The shape and style of this bonnet date the picture to the late 1880s, specifically circa 1889.

    So who's in the picture.  Mary Schumacher born in 1845 was 44 in 1889. Her daughter Mary Forster was 19 in that year.

    I find it easier to compare faces by looking at them side by side. With a little help from we can do that.

    Both women have wide noses, wavy lips and a similar shaped face.  But look closely.  There are no age lines in this face. One woman has straight eyebrows while the other woman has brows that frame the eyes.

    I think it's the daughter.  A twenty-something wearing her first grown-up bonnet.  That occasion is more than enough reason to go to the photo studio but I wonder if there was a special family event in the circa 1889 period.  

    There is one other detail.  People usually pose with similar expressions when posing for a photographer. 

    To look at more Victorian hats and bonnets consult, Fashionable Folks: Bonnets and Hats, 1840-1900.

    Identify your old mystery family photos with these guides by Maureen A. Taylor:

  • Family Photo Detective: Learn How to Find Genealogy Clues in Old Photos and Solve Family Photo Mysteries
  • Fashionable Folks: Bonnets and Hats 1840-1900
  • Finding the Civil War in Your Family Album
  • Hairstyles 1840-1900
  • Photo-Organizing Practices
  • Preserving Your Family Photographs
  • Searching for Family History Photos: How to Get Them Now

  • 1880s photos | facial resemblances | Tintypes | women
    Sunday, February 14, 2016 4:30:35 PM (GMT Standard Time, UTC+00:00)  #  Comments [0]
    # Sunday, August 24, 2014
    An Identification True or False
    Posted by Maureen

    Since I'm packing for the FGS conference in San Antonio, I thought I'd select a image from Texas for this week's old photo mystery.

    Suzanne Wood owns two mystery photos. An elderly uncle identified this pictures as Elenor South (1839-1924), but Suzanne isn't sure if she trusts his memory. Could he have gotten it wrong and it's really Elenor's mother depicted? Elenor's mother was Maradyann Bascom South (1810-1859).

    This tintype has had a hard life. There are rust spots and abrasions on the surface. You also can see the outline of an oval: A mat once covered this image. It suggests that this particular photo was once in a case. 

    The fullness of the skirt suggests that this woman is wearing a lot of petticoats. It's an early 1860s portrait.

    The big question is how old is the woman in this picture? In 1862, Elenor would be 23, and her mother, 52. When her mother was in her 20s, photography wasn't available.

    Further evidence for the identification is a second photograph of Elenor and her first husband. 

    A side by side comparison of the two faces is helpful.

    The woman on the right appears to match—same nose, small mouth, deep set eyes and full face.  Both of these images could depict Elenor (or a sister).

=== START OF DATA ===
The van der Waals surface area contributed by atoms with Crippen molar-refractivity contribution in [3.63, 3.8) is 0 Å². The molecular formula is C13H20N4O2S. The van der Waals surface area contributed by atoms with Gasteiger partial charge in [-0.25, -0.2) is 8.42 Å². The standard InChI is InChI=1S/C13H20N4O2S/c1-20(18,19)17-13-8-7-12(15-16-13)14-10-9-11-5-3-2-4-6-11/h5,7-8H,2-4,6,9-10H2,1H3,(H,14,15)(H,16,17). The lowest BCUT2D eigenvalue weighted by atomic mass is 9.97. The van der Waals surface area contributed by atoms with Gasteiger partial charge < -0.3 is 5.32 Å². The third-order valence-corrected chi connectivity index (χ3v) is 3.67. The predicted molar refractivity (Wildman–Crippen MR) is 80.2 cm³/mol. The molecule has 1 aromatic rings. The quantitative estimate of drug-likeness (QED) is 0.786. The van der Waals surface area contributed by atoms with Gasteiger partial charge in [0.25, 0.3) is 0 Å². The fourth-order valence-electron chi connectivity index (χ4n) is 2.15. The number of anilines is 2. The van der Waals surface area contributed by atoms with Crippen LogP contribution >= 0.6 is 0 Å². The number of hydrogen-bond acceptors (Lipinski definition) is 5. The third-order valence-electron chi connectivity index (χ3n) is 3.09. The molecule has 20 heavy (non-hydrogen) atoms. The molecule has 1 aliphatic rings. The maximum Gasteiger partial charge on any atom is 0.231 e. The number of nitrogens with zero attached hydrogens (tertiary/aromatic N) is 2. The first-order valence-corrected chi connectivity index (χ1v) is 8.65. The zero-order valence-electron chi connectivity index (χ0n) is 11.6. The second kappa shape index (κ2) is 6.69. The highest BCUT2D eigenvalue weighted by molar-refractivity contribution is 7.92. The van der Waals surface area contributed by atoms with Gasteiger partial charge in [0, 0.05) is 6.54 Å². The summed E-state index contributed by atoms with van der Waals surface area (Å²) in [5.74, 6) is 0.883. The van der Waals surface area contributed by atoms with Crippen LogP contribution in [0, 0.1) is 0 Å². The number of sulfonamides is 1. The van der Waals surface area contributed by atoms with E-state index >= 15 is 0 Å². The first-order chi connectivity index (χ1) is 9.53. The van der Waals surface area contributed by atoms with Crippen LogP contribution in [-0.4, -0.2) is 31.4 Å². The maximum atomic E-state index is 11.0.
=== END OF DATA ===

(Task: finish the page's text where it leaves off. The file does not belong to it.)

Here's a photo of a sister Harriet South Reynolds, with her two children taken circa 1875:
    wood1874 Harriet Ann South Reymolds-2 (2).jpg

    Hope to see you at FGS! 

    Solve your family photo mysteries with these books by Maureen A. Taylor:

  • Family Photo Detective: Learn How to Find Genealogy Clues in Old Photos and Solve Family Photo Mysteries
  • Fashionable Folks: Bonnets and Hats 1840-1900
  • Preserving Your Family Photographs
  • Hairstyles 1840-1900
  • Finding the Civil War in Your Family Album

  • 1860s photos | Tintypes | women
    Sunday, August 24, 2014 8:18:32 PM (GMT Daylight Time, UTC+01:00)  #  Comments [0]
    # Monday, July 21, 2014
    Solving Old-Photo Mysteries: Clues in Tintypes
    Posted by Maureen

    Our ancestors didn't document every second of their lives with photography. Instead, they saved their pennies and visited the studio for a variety of special milestones.


    At 3-1/2 X 2-1/4 inches, this tintype is a popular size called a "bon-ton." It was buried in a family trunk with other unidentified, undated images. Leona Humphrey knows it's up to her to figure it out. As she wrote in her email, "Except for one cousin of my dad's, I'm pretty much the only living person with any idea of the possible family." 

    I've felt this way about a family mystery and I'm sure that many of you have as well.

    Here's how the photo clues and family history details line up:
    humphry collage2.jpg

    I've created a collage of the picture and some interesting details in this photo of a mother and her four children. Where's Dad? For some reason, he's not in this image.
    1. The fichu collar on the mom's dress was popular in the circa-1880 period.
    2. Painted backdrops in the 1880s often looked like living rooms. In this case, the large piece of "furniture" angles towards the group, looking like it's going to fall on them.
    3. Both girls wear pinafores and wide collars. The wide collars were also popular in the late 1870s to early 1880s.  Pinafores stayed in fashion for decades. Flip through any 19th-century women's magazine and you'll find instructions on how to make a pinafore.

    Mom's hair is a variation of the frizzy bangs of the 1880s. She's arranged her bangs in oiled curls on her forehead. This particular look appeared in the early 1880s. View more examples of hairstyles for men and women in my book Hairstyles, 1840-1900.

    Leona wonders if this could be her great-grandmother Guro Sannes and her four children. Guro (born 1845) had Jergen (born 1866), Arne (born 1869), Tilda (born 1874 and Leona's grandmother) and Gunhild (born in 1882). All the children except for Gunhild were born in Valle, Norway. The family immigrated in 1882, and Guro gave birth to Gunhild in Grand Forks County, ND. 

    It's clear that this image could have been taken in the early 1880s, a time frame that coincides with immigration data.  The biggest problem is that the ages of the children don't match the other details.